Victoria Stone, our Operations Manager and nominated Coronavirus Lead, explains why are our care homes are safe and vibrant places for older people to live

During the coronavirus pandemic, care homes have been very much in the spotlight. While there have been many positive stories about care homes, a lot of negative stories have also been reported.

At Pilgrims’ Friend Society, our care homes continue to be secure and loving communities where older people can thrive. In fact, recent statistics from the ONS indicate that older people who live in care homes are actually safer than those living at home.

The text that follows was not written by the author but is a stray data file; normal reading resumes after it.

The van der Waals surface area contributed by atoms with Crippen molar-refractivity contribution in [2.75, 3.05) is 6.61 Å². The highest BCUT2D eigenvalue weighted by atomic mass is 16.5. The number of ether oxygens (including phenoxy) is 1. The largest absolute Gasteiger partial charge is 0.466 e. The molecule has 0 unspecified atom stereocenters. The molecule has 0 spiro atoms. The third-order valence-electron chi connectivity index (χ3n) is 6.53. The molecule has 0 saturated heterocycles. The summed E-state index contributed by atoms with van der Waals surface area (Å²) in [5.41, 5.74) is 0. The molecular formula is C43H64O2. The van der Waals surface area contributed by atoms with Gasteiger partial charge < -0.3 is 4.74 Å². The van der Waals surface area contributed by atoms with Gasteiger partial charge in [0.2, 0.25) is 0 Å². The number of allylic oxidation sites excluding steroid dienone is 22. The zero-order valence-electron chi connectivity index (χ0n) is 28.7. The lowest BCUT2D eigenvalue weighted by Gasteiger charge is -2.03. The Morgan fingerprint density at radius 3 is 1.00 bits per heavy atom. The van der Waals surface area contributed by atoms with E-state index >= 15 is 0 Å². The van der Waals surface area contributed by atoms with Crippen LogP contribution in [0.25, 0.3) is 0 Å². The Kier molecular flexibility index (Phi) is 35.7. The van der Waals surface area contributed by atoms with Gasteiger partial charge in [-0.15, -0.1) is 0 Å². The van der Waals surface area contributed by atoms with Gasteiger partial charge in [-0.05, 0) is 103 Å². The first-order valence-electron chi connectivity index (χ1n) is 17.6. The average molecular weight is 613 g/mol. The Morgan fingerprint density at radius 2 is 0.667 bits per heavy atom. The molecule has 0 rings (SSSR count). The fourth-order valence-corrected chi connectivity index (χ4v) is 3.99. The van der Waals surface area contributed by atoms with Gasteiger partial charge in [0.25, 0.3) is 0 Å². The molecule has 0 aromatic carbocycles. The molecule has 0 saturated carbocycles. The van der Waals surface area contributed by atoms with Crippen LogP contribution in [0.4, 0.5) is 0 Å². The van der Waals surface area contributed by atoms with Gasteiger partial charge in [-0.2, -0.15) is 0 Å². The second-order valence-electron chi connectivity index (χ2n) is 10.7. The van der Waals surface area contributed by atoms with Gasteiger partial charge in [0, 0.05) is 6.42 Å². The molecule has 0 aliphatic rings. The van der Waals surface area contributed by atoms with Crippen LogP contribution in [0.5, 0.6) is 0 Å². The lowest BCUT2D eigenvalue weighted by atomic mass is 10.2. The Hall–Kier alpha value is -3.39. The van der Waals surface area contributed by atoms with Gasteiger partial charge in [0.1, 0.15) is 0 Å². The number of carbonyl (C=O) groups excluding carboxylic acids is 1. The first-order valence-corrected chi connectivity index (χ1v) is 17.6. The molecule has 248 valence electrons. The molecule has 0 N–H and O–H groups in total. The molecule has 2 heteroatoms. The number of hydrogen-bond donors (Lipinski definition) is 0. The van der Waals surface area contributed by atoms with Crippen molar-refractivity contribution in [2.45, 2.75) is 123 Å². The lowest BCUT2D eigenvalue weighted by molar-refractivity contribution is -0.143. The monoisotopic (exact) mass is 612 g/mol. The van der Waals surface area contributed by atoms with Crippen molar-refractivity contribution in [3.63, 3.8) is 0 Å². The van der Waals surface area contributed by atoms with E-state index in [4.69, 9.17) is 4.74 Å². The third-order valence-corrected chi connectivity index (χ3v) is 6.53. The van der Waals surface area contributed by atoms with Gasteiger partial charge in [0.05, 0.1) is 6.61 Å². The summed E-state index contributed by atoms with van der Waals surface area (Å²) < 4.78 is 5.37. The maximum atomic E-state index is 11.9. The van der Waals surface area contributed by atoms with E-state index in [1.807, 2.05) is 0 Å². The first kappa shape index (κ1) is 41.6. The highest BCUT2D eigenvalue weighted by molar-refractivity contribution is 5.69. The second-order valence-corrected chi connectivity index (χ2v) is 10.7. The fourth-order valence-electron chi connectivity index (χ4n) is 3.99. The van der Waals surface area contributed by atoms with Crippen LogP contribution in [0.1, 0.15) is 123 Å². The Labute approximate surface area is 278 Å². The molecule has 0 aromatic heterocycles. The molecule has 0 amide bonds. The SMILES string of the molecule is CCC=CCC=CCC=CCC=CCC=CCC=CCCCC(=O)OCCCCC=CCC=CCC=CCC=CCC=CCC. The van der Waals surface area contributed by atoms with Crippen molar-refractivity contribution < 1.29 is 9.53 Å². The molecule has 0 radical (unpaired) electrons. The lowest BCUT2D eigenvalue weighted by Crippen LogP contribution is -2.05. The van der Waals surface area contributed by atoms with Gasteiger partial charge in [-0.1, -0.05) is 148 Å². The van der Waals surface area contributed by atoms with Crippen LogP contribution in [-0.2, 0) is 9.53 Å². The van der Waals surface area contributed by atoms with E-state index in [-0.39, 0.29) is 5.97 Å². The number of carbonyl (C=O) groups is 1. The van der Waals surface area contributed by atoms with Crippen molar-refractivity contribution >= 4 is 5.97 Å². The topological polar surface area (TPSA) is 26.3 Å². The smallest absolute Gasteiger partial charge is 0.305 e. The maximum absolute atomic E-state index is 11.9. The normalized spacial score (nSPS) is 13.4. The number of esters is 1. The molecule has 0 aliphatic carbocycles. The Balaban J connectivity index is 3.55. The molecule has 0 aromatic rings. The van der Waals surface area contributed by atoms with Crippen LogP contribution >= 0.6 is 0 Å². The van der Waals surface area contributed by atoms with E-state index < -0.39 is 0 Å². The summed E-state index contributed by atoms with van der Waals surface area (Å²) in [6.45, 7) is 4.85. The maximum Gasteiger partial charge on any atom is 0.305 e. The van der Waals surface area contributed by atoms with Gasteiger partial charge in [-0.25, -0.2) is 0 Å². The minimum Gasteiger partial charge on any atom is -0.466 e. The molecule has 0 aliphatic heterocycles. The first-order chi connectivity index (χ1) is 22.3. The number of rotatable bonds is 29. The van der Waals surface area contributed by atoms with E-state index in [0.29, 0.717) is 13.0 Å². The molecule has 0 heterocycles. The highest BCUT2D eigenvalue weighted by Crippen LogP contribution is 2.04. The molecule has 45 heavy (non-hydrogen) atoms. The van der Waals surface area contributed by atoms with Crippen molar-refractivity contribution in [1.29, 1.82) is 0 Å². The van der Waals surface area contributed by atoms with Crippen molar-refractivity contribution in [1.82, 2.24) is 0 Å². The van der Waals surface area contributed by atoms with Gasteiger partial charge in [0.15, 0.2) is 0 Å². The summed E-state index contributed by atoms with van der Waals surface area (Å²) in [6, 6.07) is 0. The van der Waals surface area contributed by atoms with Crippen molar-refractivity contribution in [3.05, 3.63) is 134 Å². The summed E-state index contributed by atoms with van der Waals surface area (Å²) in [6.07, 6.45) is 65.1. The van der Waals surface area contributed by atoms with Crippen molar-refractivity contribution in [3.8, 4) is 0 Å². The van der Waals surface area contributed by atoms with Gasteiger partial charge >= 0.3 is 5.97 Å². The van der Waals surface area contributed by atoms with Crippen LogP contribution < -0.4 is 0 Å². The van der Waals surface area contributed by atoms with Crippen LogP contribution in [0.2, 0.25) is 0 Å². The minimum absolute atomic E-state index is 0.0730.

To help us manage the challenges posed by the pandemic, we appointed our Operations Manager Victoria Stone as our official Coronavirus Lead. She explains the measures we’ve put in place to keep people safe, and shares how our teams are working hard to ensure our homes are wonderful caring places to live.

Safety is our top concern

Our staff are so protective of our family members and want to keep everyone safe. We’re vigilant about hygiene and have all the safeguarding measures in place, including the wearing of PPE by staff members and regular handwashing and cleaning routines. All our staff are tested weekly and residents are tested every month. When someone comes to live with us, we care for them in a “protective bubble” for 14 days, and we’ve found ways to make sure newcomers feel welcome while staying safe – for example, existing family members will come and sit in the corridor and have a chat through an open door from a safe social distance.